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The patternless differences observed between successive analytical results or statistical trials. Even though the individual results are patternless and unpredictable, the range of random error can be predicted with a given probability once sufficient experience has been gained. The random error is then quantified by the standard deviation, the coefficient of variation, and other statistics. See: measurement error; systematic error
See also: error
the wrong answer in an experiment or result to a questionnaire.
of two types, errors of objectivity when the experimenter knows the groups and the expected result, and errors of detection or measurement due to inadequate technique or the uneven application of measuring techniques.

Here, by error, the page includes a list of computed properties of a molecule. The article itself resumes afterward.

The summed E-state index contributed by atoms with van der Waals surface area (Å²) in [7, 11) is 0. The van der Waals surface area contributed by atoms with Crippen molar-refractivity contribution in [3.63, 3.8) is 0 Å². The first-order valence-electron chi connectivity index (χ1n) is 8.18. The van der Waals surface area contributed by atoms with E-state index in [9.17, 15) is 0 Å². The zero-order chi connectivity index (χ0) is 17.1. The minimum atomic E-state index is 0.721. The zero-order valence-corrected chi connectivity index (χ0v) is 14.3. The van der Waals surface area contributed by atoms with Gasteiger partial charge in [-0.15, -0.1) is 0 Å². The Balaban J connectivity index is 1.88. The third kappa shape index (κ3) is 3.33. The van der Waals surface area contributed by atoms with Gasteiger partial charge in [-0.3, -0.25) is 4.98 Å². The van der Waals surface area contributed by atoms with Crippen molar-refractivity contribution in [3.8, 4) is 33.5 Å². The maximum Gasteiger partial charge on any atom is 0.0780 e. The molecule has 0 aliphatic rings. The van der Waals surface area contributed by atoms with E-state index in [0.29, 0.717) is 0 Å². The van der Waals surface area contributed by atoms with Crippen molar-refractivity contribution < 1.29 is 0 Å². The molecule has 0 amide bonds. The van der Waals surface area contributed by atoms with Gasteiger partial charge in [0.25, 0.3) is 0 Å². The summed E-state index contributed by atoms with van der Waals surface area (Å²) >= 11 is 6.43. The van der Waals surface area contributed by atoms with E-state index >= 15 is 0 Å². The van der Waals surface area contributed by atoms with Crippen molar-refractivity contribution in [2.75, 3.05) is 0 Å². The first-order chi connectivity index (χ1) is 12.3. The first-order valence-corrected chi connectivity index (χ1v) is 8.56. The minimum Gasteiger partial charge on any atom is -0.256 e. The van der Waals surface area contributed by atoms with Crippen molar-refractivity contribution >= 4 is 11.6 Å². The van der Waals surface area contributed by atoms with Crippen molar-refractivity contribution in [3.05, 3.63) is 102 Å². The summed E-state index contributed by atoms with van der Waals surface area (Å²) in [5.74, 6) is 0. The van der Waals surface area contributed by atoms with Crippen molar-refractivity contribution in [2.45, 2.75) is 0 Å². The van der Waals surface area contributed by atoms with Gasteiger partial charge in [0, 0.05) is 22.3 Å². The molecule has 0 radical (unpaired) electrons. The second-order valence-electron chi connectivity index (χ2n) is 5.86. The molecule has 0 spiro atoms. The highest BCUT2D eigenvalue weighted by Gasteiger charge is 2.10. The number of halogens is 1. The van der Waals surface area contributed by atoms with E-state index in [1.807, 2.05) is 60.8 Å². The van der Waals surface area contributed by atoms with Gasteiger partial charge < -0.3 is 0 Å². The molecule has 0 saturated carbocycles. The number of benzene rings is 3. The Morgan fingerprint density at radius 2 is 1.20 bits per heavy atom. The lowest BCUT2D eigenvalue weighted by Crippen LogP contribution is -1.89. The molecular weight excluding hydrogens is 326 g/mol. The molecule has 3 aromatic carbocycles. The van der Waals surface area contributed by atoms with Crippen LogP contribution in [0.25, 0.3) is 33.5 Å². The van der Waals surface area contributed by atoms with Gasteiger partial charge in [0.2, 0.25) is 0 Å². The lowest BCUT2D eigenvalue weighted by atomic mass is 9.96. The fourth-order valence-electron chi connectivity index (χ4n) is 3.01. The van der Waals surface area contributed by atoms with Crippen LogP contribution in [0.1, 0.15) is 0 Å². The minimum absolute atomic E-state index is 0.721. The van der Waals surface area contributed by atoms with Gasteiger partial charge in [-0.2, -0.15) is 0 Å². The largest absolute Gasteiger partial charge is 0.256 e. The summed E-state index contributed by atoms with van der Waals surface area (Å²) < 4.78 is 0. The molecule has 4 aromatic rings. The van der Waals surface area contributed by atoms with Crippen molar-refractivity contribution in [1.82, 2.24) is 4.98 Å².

error which occurs due to chance, such as sampling error.
one due to the fact that the result obtained from a sample is only an estimate of that obtained from using the entire population.
when the error is applied to all results, i.e. those due to bias.
error types I and II
in making a statistical test, you can reject the null hypothesis when it is true (type I) or accept the null hypothesis when it is false (type II).